We all know that being the “new guy” is difficult. Feeling comfortable in a strange place takes time, no matter the species. Cats are especially sensitive to their environment, and need special care when introduced to a new home. Before you rush to introduce your new cat to everyone, review this Mill Creek Animal Hospital guide. A little extra patience and effort during your new cat’s initial homecoming will pay off with years of comfort, happiness, and good behavior.

Before you bring your cat home

Create a private area where your new cat can acclimate to their surroundings without fear or social pressure, preferably a small room where they will be safely confined and isolated from other household pets. To prepare a suitable space, consider things from your cat’s perspective:

  • Cat-proofing — Remove dangerous items, such as:
    • Electrical cords
    • Dangling blind cords
    • Decor with fringe, tassels, or other hanging items that resemble cat toys
    • Fragile items that may be broken
    • Houseplants
    • Long curtains
  • Providing the essentials — You must provide a few specific needs to reduce your cat’s stress and misbehavior, including:
    • Food and water Position these resources in different areas of the room, and away from the litter box. Cats prefer separate food and water sources.
    • Litter box — Position the box in a quiet, low-traffic area, and fill with one to two inches of fine clumping litter. Avoid scented or perfumed litters, which can trigger respiratory problems. Scoop the litter box daily.
    • Scratching post — Scratching is a natural cat behavior. Providing an appropriate resource will protect your furniture.
    • Toys — Provide a few toys at a time, and rotate regularly to prevent boredom. Use interactive toys, such as feather wands, when you play with your cat, which will promote bonding.
    • Hiding place — Cats instinctively hide in new environments. Leave their carrier out as a safe retreat, and fill with familiar smells. Provide additional safe, secluded areas, such an elevated perch or cat tree.

Welcoming your cat home

When your and your new cat arrive home, take your cat directly to their designated room. Open the carrier, and allow your cat to exit, run and hide, or stay inside. Remember that your cat’s environment has changed significantly, and they may need days or weeks to fully acclimate.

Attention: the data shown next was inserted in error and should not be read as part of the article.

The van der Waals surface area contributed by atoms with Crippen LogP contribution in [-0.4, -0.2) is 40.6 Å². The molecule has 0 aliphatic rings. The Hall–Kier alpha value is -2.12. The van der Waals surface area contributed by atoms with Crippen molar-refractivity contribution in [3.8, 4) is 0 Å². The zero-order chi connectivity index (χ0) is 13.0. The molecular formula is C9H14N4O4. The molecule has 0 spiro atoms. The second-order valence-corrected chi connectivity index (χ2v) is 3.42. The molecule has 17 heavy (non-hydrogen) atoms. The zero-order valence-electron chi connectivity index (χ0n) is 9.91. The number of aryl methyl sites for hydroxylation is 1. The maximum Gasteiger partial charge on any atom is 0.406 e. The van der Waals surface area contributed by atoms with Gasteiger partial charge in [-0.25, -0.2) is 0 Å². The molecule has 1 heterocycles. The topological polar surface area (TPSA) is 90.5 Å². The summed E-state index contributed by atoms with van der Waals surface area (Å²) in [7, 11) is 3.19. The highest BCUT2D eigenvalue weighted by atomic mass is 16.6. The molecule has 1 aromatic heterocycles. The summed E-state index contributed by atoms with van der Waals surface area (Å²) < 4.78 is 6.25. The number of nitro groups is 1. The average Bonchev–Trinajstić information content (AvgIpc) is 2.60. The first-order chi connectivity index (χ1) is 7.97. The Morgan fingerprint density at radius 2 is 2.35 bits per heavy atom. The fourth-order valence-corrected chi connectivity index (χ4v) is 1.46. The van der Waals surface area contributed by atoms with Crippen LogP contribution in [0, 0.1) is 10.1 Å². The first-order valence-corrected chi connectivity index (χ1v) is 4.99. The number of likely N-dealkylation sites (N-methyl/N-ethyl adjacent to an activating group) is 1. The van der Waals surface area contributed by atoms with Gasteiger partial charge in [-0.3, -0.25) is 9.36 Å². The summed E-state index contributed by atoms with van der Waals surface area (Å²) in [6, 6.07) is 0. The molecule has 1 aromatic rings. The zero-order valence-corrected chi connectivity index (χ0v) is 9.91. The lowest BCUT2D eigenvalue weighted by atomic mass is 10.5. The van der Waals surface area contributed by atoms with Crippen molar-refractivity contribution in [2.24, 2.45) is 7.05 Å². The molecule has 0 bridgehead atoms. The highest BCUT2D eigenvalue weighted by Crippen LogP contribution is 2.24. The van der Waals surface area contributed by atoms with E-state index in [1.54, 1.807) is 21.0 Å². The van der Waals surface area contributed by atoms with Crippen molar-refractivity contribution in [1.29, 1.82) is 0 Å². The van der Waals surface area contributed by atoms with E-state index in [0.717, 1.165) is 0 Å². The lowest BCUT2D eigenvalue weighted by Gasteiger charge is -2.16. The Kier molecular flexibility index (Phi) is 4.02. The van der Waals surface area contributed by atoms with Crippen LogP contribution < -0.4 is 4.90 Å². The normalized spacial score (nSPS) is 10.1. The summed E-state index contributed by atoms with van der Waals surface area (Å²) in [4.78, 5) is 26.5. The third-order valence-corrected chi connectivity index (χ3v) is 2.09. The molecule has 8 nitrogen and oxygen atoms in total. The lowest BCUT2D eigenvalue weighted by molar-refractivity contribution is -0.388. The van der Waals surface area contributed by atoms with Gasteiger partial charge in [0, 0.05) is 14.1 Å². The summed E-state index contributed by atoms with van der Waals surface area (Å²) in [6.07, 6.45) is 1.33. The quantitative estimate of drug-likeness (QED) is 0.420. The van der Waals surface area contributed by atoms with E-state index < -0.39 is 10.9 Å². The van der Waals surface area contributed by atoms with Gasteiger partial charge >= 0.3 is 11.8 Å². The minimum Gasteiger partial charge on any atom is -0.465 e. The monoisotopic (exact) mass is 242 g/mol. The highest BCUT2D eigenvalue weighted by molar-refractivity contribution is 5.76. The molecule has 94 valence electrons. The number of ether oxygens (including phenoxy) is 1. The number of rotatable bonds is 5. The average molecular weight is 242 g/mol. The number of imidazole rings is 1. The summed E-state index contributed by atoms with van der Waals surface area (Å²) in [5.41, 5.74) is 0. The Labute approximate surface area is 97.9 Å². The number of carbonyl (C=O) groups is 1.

That said, plan to spend time in your cat’s space several times a day, always bringing positive rewards such as food, treats, and toys. This will help you and your cat form positive associations.

Introducing your new cat to other pets

Cats are naturally territorial, and commonly view new pets as a potential threat. Expecting pets to figure out their new social dynamics on their own can result in dangerous fighting, bullying, and stress-related health issues. Introductions should be gradual and controlled, always allowing pets to retreat if they feel unsafe. Be patient and understanding if your pets take time to accept each other, because this is normal, species-appropriate behavior. 

To help maintain a literal and figuratively structured approach to introducing your pets, keep these guidelines in mind:

  • Check meow-t — Before introducing pets, schedule an examination at Mill Creek Animal Hospital, to ensure your new cat is healthy and free from infectious viruses or parasites.
  • Privacy, please — Face-to-face introductions are confrontational. Prevent all visual contact initially by placing a towel or blanket in the crack below the door. 
  • Pleased to smell you — After a few days, place a scented item from each pet in the opposite pet’s environment. A blanket or towel with the other pet’s scent will help each party become familiar, without contact. 
  • Tear down the walls, gradually — Slowly break down the barriers between the pets, beginning with the space under the door. If you have multiple pets, do this with one pet at a time, to prevent overwhelming your new cat. Allow only brief interactions, separate any pets who become anxious, over-aroused, or aggressive, and go back to the earlier steps.
    • Let pets interact under the door.
    • Crack the door open slightly so pets can see but not access each other.
    • Use stacked baby gates to create a tall see-through barrier.
    • Drape a sheet over the gate, and allow only brief visual encounters that you gradually increase as your pets’ comfort increases. 
    • Once pets show calm behavior or passive interest in one another, you can begin supervised contact without the gate. This step may take time, so be patientalways prioritize safety, and do not rush the process.

Help all pets feel confident and secure by always providing treats and praise during positive interactions. If your pets demonstrate fear, stress, or aggression after you have attempted gradual introductions, contact Mill Creek Animal Hospital for advice.

Helping your new cat settle in

Give your new cat supervised opportunities to explore additional home areas, but be ready to return them to their room if things do not go as planned. Continually monitor all pets for changes in behavior, appetite, and litter box habits, which may indicate stress. Ensure that all cats have access to critical resources, such as food, water, and litter boxes, with multiple stations for each cat throughout your home.

With patience and care, all your household members will live in harmony, and be happy for many years to come. For further resources on feline behavior, or to schedule an examination for your new cat, contact Mill Creek Animal Hospital.